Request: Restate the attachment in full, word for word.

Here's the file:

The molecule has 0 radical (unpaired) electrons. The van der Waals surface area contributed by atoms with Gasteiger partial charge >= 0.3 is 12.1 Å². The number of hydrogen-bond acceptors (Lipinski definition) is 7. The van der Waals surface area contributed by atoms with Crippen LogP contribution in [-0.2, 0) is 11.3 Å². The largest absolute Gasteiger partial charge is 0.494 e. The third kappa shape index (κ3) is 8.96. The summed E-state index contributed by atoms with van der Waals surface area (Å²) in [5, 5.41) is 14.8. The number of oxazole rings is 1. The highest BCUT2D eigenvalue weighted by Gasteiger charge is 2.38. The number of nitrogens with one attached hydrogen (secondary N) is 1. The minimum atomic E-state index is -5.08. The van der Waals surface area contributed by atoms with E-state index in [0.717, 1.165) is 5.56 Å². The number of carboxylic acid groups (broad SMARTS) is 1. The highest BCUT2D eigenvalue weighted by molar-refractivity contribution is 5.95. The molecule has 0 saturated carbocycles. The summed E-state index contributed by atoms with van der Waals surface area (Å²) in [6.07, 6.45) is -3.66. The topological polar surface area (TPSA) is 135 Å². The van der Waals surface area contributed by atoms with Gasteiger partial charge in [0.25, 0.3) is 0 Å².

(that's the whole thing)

The molecule has 0 radical (unpaired) electrons. The van der Waals surface area contributed by atoms with Gasteiger partial charge >= 0.3 is 12.1 Å². The number of hydrogen-bond acceptors (Lipinski definition) is 7. The van der Waals surface area contributed by atoms with Crippen LogP contribution in [-0.2, 0) is 11.3 Å². The largest absolute Gasteiger partial charge is 0.494 e. The third kappa shape index (κ3) is 8.96. The summed E-state index contributed by atoms with van der Waals surface area (Å²) in [5, 5.41) is 14.8. The number of oxazole rings is 1. The highest BCUT2D eigenvalue weighted by Gasteiger charge is 2.38. The number of nitrogens with one attached hydrogen (secondary N) is 1. The minimum atomic E-state index is -5.08. The van der Waals surface area contributed by atoms with E-state index in [0.717, 1.165) is 5.56 Å². The number of carboxylic acid groups (broad SMARTS) is 1. The highest BCUT2D eigenvalue weighted by molar-refractivity contribution is 5.95. The molecule has 0 saturated carbocycles. The summed E-state index contributed by atoms with van der Waals surface area (Å²) in [6.07, 6.45) is -3.66. The topological polar surface area (TPSA) is 135 Å². The van der Waals surface area contributed by atoms with Gasteiger partial charge in [0.25, 0.3) is 0 Å².